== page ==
“Scrapper” (dir. Charlotte Regan)
It’s fitting that British filmmaker Charlotte Regan‘s first feature — the charming Sundance winner “Scrapper” — follows a precocious 12-year-old who is startlingly adept at taking care of herself, because Regan’s got a bit of that in her, too. The London native’s childhood wasn’t exactly like that of “Scrapper” lead Georgie (played by newcomer Lola Campbell), who fends for herself after the passing of her mother, a dreamy if fragile existence punctuated by the arrival of her immature dad Jason (Harris Dickinson), but there was certainly a bit of Georgie’s spirit in those early years, who told IndieWire earlier this year about sneaking into the cinema with her beloved nan.
That spirit is very present in “Scrapper,” which toggles between light whimsy (including some lovely fantasy sequences) and hard-nosed reality with ease. Campbell and Dickinson combine to make one of the year’s best on-screen pairings, a feat of casting that brings this wonderful, deeply personal story to life. The film might sound hard or harsh on paper, but it’s one of the year’s truly effervescent joys, a gem that we only hope hints at much more to come for all involved. —KE
“The Settlers” (dir. Felipe Gálvez)
Chilean Western “The Settlers” may remind some viewers of a Budd Boetticher film as they’re watching it; following three men on horseback on a cross-country journey, the film dramatizes questions of identity and belonging, and how such things can be answered in violence. In this case, our not-so-heroic trio have been hired by a wealthy landowner in Tierra del Fuego to murder the Indigenous people who live there.
Such a premise might seem to promise a monochromatic landscape of horror, but first-time feature director Gálvez refracts the inhumanity of characters through a queasily sympathetic lens (at times), an approach that renders the film even more disturbing and positions “The Settlers” as a companion piece to another recent Western about the stories people tell themselves in order to justify the unthinkable: Martin Scorsese’s “Killers of the Flower Moon.” That Gálvez doesn’t underline his points, and leaves certain parts of the story ambiguous, is all the more impressive. He’s made a message movie that isn’t a message movie, and it’s all the more exciting to see what he has to say next. —CB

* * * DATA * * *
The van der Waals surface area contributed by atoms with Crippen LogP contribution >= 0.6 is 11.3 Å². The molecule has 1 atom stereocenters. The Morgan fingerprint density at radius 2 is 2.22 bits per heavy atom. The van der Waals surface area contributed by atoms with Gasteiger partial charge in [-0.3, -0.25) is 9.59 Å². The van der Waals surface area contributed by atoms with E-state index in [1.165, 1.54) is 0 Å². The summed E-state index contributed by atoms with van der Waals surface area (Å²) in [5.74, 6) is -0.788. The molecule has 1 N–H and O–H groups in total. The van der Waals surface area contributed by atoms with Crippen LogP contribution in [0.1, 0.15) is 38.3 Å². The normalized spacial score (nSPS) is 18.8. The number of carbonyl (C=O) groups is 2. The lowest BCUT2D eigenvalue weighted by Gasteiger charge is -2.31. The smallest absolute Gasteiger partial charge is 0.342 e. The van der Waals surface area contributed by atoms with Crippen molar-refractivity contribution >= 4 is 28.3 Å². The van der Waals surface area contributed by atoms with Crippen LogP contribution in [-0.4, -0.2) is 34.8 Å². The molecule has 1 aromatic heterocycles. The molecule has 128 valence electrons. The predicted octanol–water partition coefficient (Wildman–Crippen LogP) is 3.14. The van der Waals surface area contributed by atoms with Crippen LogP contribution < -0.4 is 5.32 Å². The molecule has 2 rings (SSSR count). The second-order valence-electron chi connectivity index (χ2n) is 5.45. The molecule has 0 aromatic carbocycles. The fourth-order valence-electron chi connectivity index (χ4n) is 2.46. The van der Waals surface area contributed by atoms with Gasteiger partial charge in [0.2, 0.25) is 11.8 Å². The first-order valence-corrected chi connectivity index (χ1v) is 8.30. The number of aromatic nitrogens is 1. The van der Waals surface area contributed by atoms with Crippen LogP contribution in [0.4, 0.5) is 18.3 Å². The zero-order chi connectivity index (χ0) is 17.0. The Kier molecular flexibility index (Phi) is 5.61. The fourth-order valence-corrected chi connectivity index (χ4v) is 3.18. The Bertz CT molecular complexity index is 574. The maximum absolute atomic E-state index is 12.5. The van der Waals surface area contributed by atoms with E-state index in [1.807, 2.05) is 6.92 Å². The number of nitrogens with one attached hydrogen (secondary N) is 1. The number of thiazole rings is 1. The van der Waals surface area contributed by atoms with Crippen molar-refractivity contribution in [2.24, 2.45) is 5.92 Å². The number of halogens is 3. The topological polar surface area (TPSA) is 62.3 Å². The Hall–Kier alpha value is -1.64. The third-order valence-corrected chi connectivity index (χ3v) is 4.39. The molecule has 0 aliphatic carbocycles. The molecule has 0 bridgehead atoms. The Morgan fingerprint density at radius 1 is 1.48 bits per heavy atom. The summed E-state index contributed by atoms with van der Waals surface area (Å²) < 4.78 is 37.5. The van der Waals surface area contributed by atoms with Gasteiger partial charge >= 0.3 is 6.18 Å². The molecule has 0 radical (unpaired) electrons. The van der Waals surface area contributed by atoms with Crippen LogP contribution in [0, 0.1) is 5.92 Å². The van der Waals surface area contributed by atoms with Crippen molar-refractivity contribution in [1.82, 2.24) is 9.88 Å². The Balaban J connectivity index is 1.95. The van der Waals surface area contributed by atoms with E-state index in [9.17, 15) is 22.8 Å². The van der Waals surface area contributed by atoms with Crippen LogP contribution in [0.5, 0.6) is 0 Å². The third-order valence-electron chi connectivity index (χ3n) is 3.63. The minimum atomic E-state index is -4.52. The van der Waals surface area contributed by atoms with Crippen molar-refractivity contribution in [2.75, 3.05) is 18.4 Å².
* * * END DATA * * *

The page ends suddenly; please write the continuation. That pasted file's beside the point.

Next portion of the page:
“The Starling Girl” (dir. Laurel Parmet)
Laurel Parmet’s “The Starling Girl” tells a tale as old as time — the broad strokes of its story about the affair between a naïve teenage girl and a married older man who swears that he’ll leave his wife adhere to convention from start to finish — but the power of this sensitive and devilishly detailed coming-of-age drama is rooted in the friction that it finds between biblical paternalism and modern personhood.
While young women have always been taught to be ashamed of their desires (hot take!), Parmet’s self-possessed debut about an evangelical Christian named Jem Starling (Eliza Scanlen) who’s seduced to commit sinful acts with her hunky youth pastor (Lewis Pullman) is uncommonly well-attuned to how garbled that gospel might sound to a God-loving girl who’s been raised amid the echoes of a secular culture in the internet age. Parmet’s decision to firmly anchor this story from Jem’s POV allows “The Starling Girl” to pulse with its young heroine’s ecstasy and confusion, while the performances she elicits from her cast allow the film to embrace predictability without ever becoming trite. This is a debut shot with deep feeling and rare confidence, and it leaves little doubt that Parmet will be able to apply her talents to any number of other projects in the years to come. —DE
“Rye Lane” (dir. Raine Allen-Miller)
When filmmaker Raine Allen-Miller pictured her debut film, she had a few ideas she couldn’t shake. It would be set in her own stomping grounds of South London, and it definitely had to be funny. One thing she didn’t consider? “I can tell you that it wouldn’t have been a rom-com. I never really thought I would direct a rom-com,” the director told IndieWire during an interview earlier this year.
Surprise! With “Rye Lane,” Allen-Miller didn’t just make a rom-com, she made a great rom-com. The film, which debuted at Sundance in January to acclaim, winningly mashes up everything from “Before Sunrise” to “Notting Hill” as it follows the charming Dom (David Jonsson) and the effervescent Yas (Vivian Oparah) as they walk and talk their way through South London after a meet-cute in a public bathroom. It’s a classic premise, but Allen-Miller and her cast and crew bring fresh vibrancy (and a real sense of place) to the outing, which is as winningly re-watchable as any of the older classics. You’ll fall in love with it, again and again. —KE